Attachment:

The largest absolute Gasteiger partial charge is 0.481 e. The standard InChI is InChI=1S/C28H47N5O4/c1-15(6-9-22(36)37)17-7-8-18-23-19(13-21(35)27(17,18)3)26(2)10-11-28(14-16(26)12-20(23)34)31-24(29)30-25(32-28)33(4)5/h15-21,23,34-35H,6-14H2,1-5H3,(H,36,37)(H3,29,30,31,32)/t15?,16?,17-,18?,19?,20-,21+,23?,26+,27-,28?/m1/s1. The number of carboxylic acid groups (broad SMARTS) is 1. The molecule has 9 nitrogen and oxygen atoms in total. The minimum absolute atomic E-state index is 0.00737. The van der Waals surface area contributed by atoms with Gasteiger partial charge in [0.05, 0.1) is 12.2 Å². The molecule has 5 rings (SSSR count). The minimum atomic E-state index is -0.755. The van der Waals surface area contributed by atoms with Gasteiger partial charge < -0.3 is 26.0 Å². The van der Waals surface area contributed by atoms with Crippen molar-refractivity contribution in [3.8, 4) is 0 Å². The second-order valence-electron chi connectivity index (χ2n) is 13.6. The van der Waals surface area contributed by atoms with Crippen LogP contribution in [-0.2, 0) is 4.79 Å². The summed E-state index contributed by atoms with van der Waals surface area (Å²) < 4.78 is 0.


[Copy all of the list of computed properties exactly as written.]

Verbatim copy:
The largest absolute Gasteiger partial charge is 0.481 e. The standard InChI is InChI=1S/C28H47N5O4/c1-15(6-9-22(36)37)17-7-8-18-23-19(13-21(35)27(17,18)3)26(2)10-11-28(14-16(26)12-20(23)34)31-24(29)30-25(32-28)33(4)5/h15-21,23,34-35H,6-14H2,1-5H3,(H,36,37)(H3,29,30,31,32)/t15?,16?,17-,18?,19?,20-,21+,23?,26+,27-,28?/m1/s1. The number of carboxylic acid groups (broad SMARTS) is 1. The molecule has 9 nitrogen and oxygen atoms in total. The minimum absolute atomic E-state index is 0.00737. The van der Waals surface area contributed by atoms with Gasteiger partial charge in [0.05, 0.1) is 12.2 Å². The molecule has 5 rings (SSSR count). The minimum atomic E-state index is -0.755. The van der Waals surface area contributed by atoms with Gasteiger partial charge < -0.3 is 26.0 Å². The van der Waals surface area contributed by atoms with Crippen molar-refractivity contribution in [3.8, 4) is 0 Å². The second-order valence-electron chi connectivity index (χ2n) is 13.6. The van der Waals surface area contributed by atoms with Crippen LogP contribution in [-0.2, 0) is 4.79 Å². The summed E-state index contributed by atoms with van der Waals surface area (Å²) < 4.78 is 0.